Interpretation of Limitation Period for Pre-emption Rights

A recent legal case delved into the intricate analysis of the limitation period for pre-emption rights, shedding light on the complexities of property law. The court’s meticulous examination of the issue highlights the need for a clear understanding of legal timelines and the implications they hold in disputes over property transactions. Let’s explore the significance of the court’s interpretation in upholding justice and legal clarity.


  • The specific issue in this appeal is the commencement of limitation period for pre-emption under the Rajasthan Pre-Emption Act, 1966.
  • The question is whether the limitation period begins from the first sale deed after the Act came into force or from a subsequent sale, based on Article 97 of the Limitation Act, 1963.

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  • Learned counsel referred to the judgment in Prahlad Kumar vs. Kishan Chand & Ors.
  • The petitioner’s argument was supported by citing this case.
  • The judgment in Prahlad Kumar vs. Kishan Chand & Ors. was used as a reference to strengthen the petitioner’s contention.

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  • The right of pre-emption is a right of substitution, not repurchase.
  • The pre-emptor must have a superior right to that of the vendee at the time of exercising the right.
  • The right of substitution can be defeated by legitimate methods such as allowing a claimant of equal or superior right to be substituted.
  • The right must be exercised within one year from the date of sale or when physical possession is taken by the purchaser.
  • The right is considered weak and can be lost if not exercised within the stipulated time period.
  • Previous judgments have established that the right of substitution must be invoked only at the first instance and does not continue indefinitely for each sale.
  • The loss of the right of pre-emption on transfer is detailed in Section 9 of the Act.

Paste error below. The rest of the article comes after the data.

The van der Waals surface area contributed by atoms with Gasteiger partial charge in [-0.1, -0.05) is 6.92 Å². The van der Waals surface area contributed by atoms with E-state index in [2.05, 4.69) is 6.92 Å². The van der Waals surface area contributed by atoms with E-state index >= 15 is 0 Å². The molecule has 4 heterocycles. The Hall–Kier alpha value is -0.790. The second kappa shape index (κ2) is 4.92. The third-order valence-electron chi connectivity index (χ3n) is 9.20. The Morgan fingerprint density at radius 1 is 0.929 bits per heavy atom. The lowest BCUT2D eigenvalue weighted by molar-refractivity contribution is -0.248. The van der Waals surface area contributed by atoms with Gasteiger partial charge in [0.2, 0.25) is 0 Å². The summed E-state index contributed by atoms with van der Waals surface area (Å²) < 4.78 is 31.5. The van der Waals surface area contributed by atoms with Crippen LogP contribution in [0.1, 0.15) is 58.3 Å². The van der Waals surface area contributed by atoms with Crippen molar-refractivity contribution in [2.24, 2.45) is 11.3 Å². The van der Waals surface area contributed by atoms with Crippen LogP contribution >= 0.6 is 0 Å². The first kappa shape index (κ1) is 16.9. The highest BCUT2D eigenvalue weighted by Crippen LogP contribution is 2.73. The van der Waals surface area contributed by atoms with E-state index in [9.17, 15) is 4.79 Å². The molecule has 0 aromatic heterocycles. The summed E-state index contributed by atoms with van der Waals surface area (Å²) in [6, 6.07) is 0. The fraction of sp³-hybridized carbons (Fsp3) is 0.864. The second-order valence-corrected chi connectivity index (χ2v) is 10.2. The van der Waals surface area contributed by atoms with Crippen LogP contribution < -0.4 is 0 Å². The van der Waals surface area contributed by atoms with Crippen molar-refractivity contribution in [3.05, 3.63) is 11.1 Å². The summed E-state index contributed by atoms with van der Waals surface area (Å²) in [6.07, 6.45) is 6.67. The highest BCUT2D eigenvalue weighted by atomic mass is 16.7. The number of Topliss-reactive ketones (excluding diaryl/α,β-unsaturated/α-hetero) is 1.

• The law does not support the recurring exercise of the right of substitution for every sale transaction, especially if the pre-emptor has waived the right in the past.
  • The right of pre-emption is defined in Section 3 of the Act and further elaborated on in Section 6 regarding the classes of persons to whom the right accrues.
  • The judgment discusses the historical perspective of the right of pre-emption and its origin in Mohammedan rule customs.
  • The analysis emphasizes that the right of pre-emption should not be considered a recurring right once waived by the pre-emptor over a specific property in a previous transaction.
  • The right of pre-emption was found to have been waived by the conduct of the plaintiff’s father.
  • The plaintiff did not show willingness to purchase the right when the third party sought to transfer it due to insufficient means.
  • The right of pre-emption is considered weak and can be given up without objection to a sale in favor of a third party.
  • Limitation to enforce the right of pre-emption is governed by Article 97 of the Limitation Act, 1963 read with Section 21 of the Act.
  • Each sale deed is considered a separate cause of action.
  • The seller is required to inform all persons of the price proposed for the sale, as per Section 8 of the Act.
  • If the right of pre-emption is not exercised, there is no provision in the Act prohibiting it for a subsequent sale.
  • The right of pre-emption is based on substitution in place of the vendee upon payment of the price.
  • Waiving the right of pre-emption estops the plaintiff from claiming it in a subsequent sale.
  • Various cases were cited to support the stance that failing to challenge an earlier sale deed results in the inability to claim pre-emption for subsequent sales.
  • Mahmood, J. referred to this case to emphasize the importance of maintaining the independence and impartiality of the judiciary.
  • The judgment highlighted the need for judges to dispense justice fairly and without bias or influence.
  • The case served as a reminder of the judiciary’s role in upholding the rule of law and ensuring justice for all.
  • The period of limitation for a suit to enforce the right of pre-emption under this Act is one year from certain specified events.
  • Notice must be given to all persons with a right of pre-emption when selling or foreclosing immovable property.
  • The notice must be served through the civil court and include detailed information about the property and the parties involved.
  • The limitation period for suits to enforce pre-emption rights accrued before the commencement of the Act shall not exceed one year from the Act’s commencement.

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  • The appeal was allowed
  • Parties to bear their own costs
  • Legal battle that began 45 years ago has ended

Case Title: RAGHUNATH(D) BY LRS. Vs. RADHA MOHAN (D) THR. LRS. (2020 INSC 590)

Case Number: C.A. No.-001442-001442 / 2016

Click here to read/download original judgement

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